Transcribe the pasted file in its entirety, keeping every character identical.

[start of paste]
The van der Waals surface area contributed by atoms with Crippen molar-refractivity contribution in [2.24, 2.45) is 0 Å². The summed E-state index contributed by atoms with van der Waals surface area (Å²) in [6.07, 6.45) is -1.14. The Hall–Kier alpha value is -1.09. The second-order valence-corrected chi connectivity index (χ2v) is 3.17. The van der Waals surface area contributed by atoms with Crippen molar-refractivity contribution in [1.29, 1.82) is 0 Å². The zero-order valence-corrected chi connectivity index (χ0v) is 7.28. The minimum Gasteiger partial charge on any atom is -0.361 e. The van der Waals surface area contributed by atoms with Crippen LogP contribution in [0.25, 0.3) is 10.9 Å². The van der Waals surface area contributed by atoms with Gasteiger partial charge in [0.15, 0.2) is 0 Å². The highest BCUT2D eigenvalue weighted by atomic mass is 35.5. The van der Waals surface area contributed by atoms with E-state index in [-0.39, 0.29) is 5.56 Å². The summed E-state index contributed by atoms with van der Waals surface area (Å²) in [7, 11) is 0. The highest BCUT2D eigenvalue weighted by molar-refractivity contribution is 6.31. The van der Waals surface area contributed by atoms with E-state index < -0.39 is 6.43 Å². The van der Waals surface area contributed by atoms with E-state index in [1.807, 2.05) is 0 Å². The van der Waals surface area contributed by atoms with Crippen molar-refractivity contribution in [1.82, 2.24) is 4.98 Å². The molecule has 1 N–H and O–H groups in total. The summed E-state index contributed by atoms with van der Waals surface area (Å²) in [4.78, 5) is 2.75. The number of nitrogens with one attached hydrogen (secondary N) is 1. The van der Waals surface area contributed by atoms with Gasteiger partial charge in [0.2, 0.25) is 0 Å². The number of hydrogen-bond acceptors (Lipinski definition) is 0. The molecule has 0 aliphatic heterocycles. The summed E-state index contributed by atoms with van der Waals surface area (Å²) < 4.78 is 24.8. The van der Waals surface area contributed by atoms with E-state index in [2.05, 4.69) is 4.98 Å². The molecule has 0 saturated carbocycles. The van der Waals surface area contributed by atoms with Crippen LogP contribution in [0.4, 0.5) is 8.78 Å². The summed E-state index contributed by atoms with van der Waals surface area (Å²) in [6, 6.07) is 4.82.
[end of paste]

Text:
The van der Waals surface area contributed by atoms with Crippen molar-refractivity contribution in [2.24, 2.45) is 0 Å². The summed E-state index contributed by atoms with van der Waals surface area (Å²) in [6.07, 6.45) is -1.14. The Hall–Kier alpha value is -1.09. The second-order valence-corrected chi connectivity index (χ2v) is 3.17. The van der Waals surface area contributed by atoms with Crippen molar-refractivity contribution in [1.29, 1.82) is 0 Å². The zero-order valence-corrected chi connectivity index (χ0v) is 7.28. The minimum Gasteiger partial charge on any atom is -0.361 e. The van der Waals surface area contributed by atoms with Crippen LogP contribution in [0.25, 0.3) is 10.9 Å². The van der Waals surface area contributed by atoms with Gasteiger partial charge in [0.15, 0.2) is 0 Å². The highest BCUT2D eigenvalue weighted by atomic mass is 35.5. The van der Waals surface area contributed by atoms with E-state index in [-0.39, 0.29) is 5.56 Å². The summed E-state index contributed by atoms with van der Waals surface area (Å²) in [7, 11) is 0. The highest BCUT2D eigenvalue weighted by molar-refractivity contribution is 6.31. The van der Waals surface area contributed by atoms with E-state index < -0.39 is 6.43 Å². The van der Waals surface area contributed by atoms with E-state index in [1.807, 2.05) is 0 Å². The van der Waals surface area contributed by atoms with Crippen molar-refractivity contribution in [1.82, 2.24) is 4.98 Å². The molecule has 1 N–H and O–H groups in total. The summed E-state index contributed by atoms with van der Waals surface area (Å²) in [4.78, 5) is 2.75. The number of nitrogens with one attached hydrogen (secondary N) is 1. The van der Waals surface area contributed by atoms with Gasteiger partial charge in [0.2, 0.25) is 0 Å². The number of hydrogen-bond acceptors (Lipinski definition) is 0. The molecule has 0 aliphatic heterocycles. The summed E-state index contributed by atoms with van der Waals surface area (Å²) < 4.78 is 24.8. The van der Waals surface area contributed by atoms with E-state index in [2.05, 4.69) is 4.98 Å². The molecule has 0 saturated carbocycles. The van der Waals surface area contributed by atoms with Crippen LogP contribution in [0.4, 0.5) is 8.78 Å². The summed E-state index contributed by atoms with van der Waals surface area (Å²) in [6, 6.07) is 4.82.